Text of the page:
No Insulin Price Cut Coming for Canada Despite U.S. Slashes, Eli Lilly Says


Eli Lilly and Co.’s price cuts to its insulin products in the United States won’t be coming to Canada, the company tells Global News.

The drug manufacturer, which is one of the largest producers in the world, announced Wednesday that it will cut prices for some of its most commonly prescribed insulin products in the United States.

By capping the price at US$25 ($35) a vial, and expanding its existing US$35 ($50) cap on some insulin products to 85 per cent of U.S. pharmacies, it’s expected to provide instant relief to potentially millions of Americans struggling to buy the life-saving diabetes medication.

But given the “affordability situation” is different in Canada, Eli Lilly said in a statement there will be no changes to its products north of the border.

The “announcement is specific to the United States and there are no changes to Lilly’s insulin products here in Canada. Lilly believes that no Canadian should go without needed medicines for the reason that they cannot afford them,” a spokesperson told Global News on Thursday.

“The affordability situation in Canada is quite different from the United States, but we are committed to working with stakeholders to build solutions to address the coverage gaps that exist in Canada.”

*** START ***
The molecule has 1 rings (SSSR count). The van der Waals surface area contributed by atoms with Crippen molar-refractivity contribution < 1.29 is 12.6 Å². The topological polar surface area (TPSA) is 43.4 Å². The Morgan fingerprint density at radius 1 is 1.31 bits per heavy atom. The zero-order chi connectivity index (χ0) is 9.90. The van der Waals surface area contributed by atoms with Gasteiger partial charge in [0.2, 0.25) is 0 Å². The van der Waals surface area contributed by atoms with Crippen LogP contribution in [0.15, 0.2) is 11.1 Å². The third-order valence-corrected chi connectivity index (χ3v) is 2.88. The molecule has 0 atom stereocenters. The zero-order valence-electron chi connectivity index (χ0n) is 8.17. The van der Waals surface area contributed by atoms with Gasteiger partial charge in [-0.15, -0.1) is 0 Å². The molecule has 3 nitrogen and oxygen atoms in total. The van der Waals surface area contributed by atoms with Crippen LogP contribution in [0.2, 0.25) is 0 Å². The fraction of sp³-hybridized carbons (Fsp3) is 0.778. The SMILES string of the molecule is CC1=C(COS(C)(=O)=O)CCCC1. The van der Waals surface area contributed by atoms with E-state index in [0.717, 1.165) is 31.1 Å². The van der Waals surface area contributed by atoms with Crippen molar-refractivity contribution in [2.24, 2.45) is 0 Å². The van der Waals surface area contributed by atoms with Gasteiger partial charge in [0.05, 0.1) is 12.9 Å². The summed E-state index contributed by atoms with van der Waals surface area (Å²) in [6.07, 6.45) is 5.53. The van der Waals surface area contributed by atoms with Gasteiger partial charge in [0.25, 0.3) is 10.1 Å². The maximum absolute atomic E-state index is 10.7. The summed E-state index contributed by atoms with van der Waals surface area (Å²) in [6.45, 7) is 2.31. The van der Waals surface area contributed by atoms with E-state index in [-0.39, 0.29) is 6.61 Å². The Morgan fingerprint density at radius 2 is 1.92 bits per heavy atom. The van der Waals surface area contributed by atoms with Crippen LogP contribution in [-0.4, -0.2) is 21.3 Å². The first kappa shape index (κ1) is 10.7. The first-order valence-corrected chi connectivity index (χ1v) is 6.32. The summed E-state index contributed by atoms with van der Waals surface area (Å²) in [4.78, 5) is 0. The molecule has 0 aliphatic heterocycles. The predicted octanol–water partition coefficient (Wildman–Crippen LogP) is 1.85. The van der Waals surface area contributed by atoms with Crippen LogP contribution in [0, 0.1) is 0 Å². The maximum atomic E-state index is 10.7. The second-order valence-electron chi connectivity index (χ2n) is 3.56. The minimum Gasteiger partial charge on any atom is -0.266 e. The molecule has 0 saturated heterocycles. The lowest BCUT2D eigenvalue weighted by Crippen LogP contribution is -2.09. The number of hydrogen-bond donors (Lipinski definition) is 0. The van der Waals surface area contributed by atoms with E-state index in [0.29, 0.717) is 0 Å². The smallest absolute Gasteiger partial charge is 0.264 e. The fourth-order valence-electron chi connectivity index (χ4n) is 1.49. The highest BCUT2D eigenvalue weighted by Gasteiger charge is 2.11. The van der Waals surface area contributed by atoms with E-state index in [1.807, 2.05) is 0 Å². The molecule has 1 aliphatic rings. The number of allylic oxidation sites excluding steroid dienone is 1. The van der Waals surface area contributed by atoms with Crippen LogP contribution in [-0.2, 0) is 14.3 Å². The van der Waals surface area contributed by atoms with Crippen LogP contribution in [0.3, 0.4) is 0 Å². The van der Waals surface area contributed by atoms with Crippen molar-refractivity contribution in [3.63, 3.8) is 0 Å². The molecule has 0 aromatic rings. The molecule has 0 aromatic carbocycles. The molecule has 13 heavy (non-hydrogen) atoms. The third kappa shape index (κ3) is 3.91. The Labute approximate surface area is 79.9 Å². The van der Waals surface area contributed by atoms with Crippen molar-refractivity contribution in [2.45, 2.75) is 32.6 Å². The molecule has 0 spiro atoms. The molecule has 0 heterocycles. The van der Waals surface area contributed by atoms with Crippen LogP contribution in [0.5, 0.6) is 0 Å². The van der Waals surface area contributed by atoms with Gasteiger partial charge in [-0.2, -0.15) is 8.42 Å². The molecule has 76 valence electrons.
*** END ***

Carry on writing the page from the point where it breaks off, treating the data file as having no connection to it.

Canada has drug price controls in place which are set and reviewed by a body called the Patented Medicines Pricing Review Board. It regulates the pricing of patented medicine, including insulin, and sets a maximum price that the drugs can be sold for.

The move by Eli Lilly comes after U.S. President Joe Biden pushed for a universal US$35 cap on out-of-pocket insulin costs during the annual State of the Union address last month. Biden applauded the move by Lilly, calling it “a big deal.”

List prices are what a drug maker initially sets for a product and what people who have no insurance or plans with high deductibles are sometimes stuck paying.

A US$35 cap on out-of-pocket insulin costs already exists for the millions of Americans covered under Medicare, but those with private insurance or no insurance stand to gain the most from Lilly’s program expansion — and the price cap is effective immediately.

Eli Lilly told Global News the U.S. price cuts will not impact Canadian supply, and there are “no risks of a shortage.”

“Diabetes remains a critical health need worldwide, and Lilly has been a committed leader for 100 years in improving the lives of people with diabetes who need insulin,” the spokesperson said.

“Delivering breakthrough outcomes in diabetes means we must push the boundaries for what’s possible in treatment to improve poor health outcomes and close the gap on affordability and access. Lilly remains committed to paving the way to make it even easier for people to access Lilly insulin.”

Eli Lilly became the first company to commercialize insulin in 1923, two years after scientists at the University of Toronto discovered it.

Source: Global News